11. Where Your Treasure Is (Exodus 20:17)

As we come to the end of our series on the Ten Commandments, it’s noteworthy that God brings the Decalogue to a conclusion with a prohibition against covetousness.

“Coveting” is not a word we often use today but it simple means to yearn to possess something that is not yours.  It means to want something so much that it becomes a driving priority in one’s life. 

An early example of destructive covetousness in the Bible is the story of Achan in Joshua 7.  After the conquest of Jericho, Achan had taken some of the items that should have been devoted to destruction.  He saw the valuable items, desired them, took them and hid them.  As a result, he brought defeat upon the nation, punishment upon himself and a rift in the relationship between God and His people.  This story demonstrates that the effects of covetousness go well beyond the individual.

We live in a society that is racked by covetousness.  Our media and advertising promote it in its modern form of materialism.  And it is as dangerous and toxic now as it was in Achan’s day. 

Jesus also knew the profound importance of where we place our priorities: “Do not store up for yourselves treasures on earth, where moths and vermin destroy, and where thieves break in and steal.  But store up for yourselves treasures in heaven, where moths and vermin do not destroy, and where thieves do not break in and steal.  For where your treasure is, there your heart will be also… No one can serve two masters. Either you will hate the one and love the other, or you will be devoted to the one and despise the other. You cannot serve both God and money.” (Matthew 6:19-21, 24)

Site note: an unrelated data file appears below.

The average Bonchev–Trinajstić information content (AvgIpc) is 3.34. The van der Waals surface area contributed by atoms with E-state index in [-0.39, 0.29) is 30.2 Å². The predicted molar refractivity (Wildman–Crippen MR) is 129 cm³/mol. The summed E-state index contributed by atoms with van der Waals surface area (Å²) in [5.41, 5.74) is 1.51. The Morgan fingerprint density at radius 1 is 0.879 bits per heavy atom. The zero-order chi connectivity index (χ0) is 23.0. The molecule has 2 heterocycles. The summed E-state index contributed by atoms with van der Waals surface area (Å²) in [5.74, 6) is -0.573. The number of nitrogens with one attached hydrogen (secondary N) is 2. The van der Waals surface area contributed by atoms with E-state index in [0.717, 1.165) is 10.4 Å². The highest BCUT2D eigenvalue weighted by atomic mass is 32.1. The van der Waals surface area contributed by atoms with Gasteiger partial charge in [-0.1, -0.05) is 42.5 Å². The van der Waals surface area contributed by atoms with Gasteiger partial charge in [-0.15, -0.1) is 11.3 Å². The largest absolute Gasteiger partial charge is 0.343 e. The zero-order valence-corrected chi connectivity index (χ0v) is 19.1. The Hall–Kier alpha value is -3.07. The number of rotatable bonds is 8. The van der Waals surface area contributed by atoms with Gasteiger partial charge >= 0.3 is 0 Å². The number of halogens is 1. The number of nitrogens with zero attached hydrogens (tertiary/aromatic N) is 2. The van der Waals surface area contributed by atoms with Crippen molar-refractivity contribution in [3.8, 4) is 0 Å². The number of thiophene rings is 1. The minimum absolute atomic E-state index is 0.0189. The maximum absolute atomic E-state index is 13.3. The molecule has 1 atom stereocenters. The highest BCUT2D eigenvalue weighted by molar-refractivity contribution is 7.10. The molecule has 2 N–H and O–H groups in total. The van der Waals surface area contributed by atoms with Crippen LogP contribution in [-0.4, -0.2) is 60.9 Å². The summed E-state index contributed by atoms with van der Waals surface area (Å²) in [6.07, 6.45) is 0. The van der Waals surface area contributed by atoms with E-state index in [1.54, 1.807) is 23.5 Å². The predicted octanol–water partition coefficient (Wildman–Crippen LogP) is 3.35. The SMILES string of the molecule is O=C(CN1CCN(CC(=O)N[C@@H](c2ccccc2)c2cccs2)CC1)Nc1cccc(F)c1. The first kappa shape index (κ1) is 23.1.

“Where your treasure is, there your heart will be also.”

That’s the key phrase the shows us why the Ten Commandments rounds out with the prohibition against coveting.

God’s command against coveting is not because He is anti-property or anti-ambition.  He has put ambition and achievement in our hearts.  But what God wants us to guard against is when we put our desire for anything ahead of our desire for Him.

John Piper has famously said, “God Is Most Glorified in Us When We Are Most Satisfied in Him.”  If the First Commandment shows us where our heart should be, the Tenth Commandment shows us what will most likely take us away from the fullness of life that is found is a close relationship with God.

The Ten Commandments ultimately call us to bring our lives into line with a gracious, loving God, not to earn His favour but because He has already showered His favour on us.